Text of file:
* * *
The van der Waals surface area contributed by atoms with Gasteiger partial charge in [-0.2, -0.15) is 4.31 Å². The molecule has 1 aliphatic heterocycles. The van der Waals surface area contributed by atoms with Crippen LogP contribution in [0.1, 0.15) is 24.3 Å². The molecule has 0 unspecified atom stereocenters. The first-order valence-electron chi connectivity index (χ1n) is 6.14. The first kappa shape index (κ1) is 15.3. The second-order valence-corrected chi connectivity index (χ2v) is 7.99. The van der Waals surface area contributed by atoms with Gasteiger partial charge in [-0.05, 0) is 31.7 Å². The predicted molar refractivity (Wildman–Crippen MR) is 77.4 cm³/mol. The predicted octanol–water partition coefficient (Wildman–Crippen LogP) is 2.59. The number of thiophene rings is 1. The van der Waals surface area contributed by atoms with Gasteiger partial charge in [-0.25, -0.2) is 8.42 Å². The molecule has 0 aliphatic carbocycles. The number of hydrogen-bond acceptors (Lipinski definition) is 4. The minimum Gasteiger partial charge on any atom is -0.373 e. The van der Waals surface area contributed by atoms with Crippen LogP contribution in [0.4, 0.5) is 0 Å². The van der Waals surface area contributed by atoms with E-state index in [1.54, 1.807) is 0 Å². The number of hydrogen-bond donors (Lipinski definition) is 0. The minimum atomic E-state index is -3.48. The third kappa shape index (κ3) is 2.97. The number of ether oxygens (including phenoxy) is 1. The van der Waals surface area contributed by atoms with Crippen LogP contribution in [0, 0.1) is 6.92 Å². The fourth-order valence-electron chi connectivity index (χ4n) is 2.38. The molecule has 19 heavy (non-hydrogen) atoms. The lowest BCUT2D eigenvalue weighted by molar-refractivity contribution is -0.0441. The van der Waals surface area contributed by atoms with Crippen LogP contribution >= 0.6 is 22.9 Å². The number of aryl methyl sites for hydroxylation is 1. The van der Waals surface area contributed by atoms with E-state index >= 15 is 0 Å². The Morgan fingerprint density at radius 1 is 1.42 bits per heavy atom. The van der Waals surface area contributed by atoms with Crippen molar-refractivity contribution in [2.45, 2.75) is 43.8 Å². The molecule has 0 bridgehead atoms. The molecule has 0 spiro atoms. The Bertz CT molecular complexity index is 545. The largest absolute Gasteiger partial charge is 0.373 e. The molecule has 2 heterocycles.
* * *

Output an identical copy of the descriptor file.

The van der Waals surface area contributed by atoms with Gasteiger partial charge in [-0.2, -0.15) is 4.31 Å². The molecule has 1 aliphatic heterocycles. The van der Waals surface area contributed by atoms with Crippen LogP contribution in [0.1, 0.15) is 24.3 Å². The molecule has 0 unspecified atom stereocenters. The first-order valence-electron chi connectivity index (χ1n) is 6.14. The first kappa shape index (κ1) is 15.3. The second-order valence-corrected chi connectivity index (χ2v) is 7.99. The van der Waals surface area contributed by atoms with Gasteiger partial charge in [-0.05, 0) is 31.7 Å². The predicted molar refractivity (Wildman–Crippen MR) is 77.4 cm³/mol. The predicted octanol–water partition coefficient (Wildman–Crippen LogP) is 2.59. The number of thiophene rings is 1. The van der Waals surface area contributed by atoms with Gasteiger partial charge in [-0.25, -0.2) is 8.42 Å². The molecule has 0 aliphatic carbocycles. The number of hydrogen-bond acceptors (Lipinski definition) is 4. The minimum Gasteiger partial charge on any atom is -0.373 e. The van der Waals surface area contributed by atoms with Crippen LogP contribution in [0.4, 0.5) is 0 Å². The van der Waals surface area contributed by atoms with E-state index in [1.54, 1.807) is 0 Å². The number of hydrogen-bond donors (Lipinski definition) is 0. The minimum atomic E-state index is -3.48. The third kappa shape index (κ3) is 2.97. The number of ether oxygens (including phenoxy) is 1. The van der Waals surface area contributed by atoms with Crippen LogP contribution in [0, 0.1) is 6.92 Å². The fourth-order valence-electron chi connectivity index (χ4n) is 2.38. The molecule has 19 heavy (non-hydrogen) atoms. The lowest BCUT2D eigenvalue weighted by molar-refractivity contribution is -0.0441. The van der Waals surface area contributed by atoms with Crippen LogP contribution >= 0.6 is 22.9 Å². The number of aryl methyl sites for hydroxylation is 1. The van der Waals surface area contributed by atoms with E-state index >= 15 is 0 Å². The Morgan fingerprint density at radius 1 is 1.42 bits per heavy atom. The van der Waals surface area contributed by atoms with Crippen molar-refractivity contribution in [2.45, 2.75) is 43.8 Å². The molecule has 0 bridgehead atoms. The molecule has 0 spiro atoms. The Bertz CT molecular complexity index is 545. The largest absolute Gasteiger partial charge is 0.373 e. The molecule has 2 heterocycles.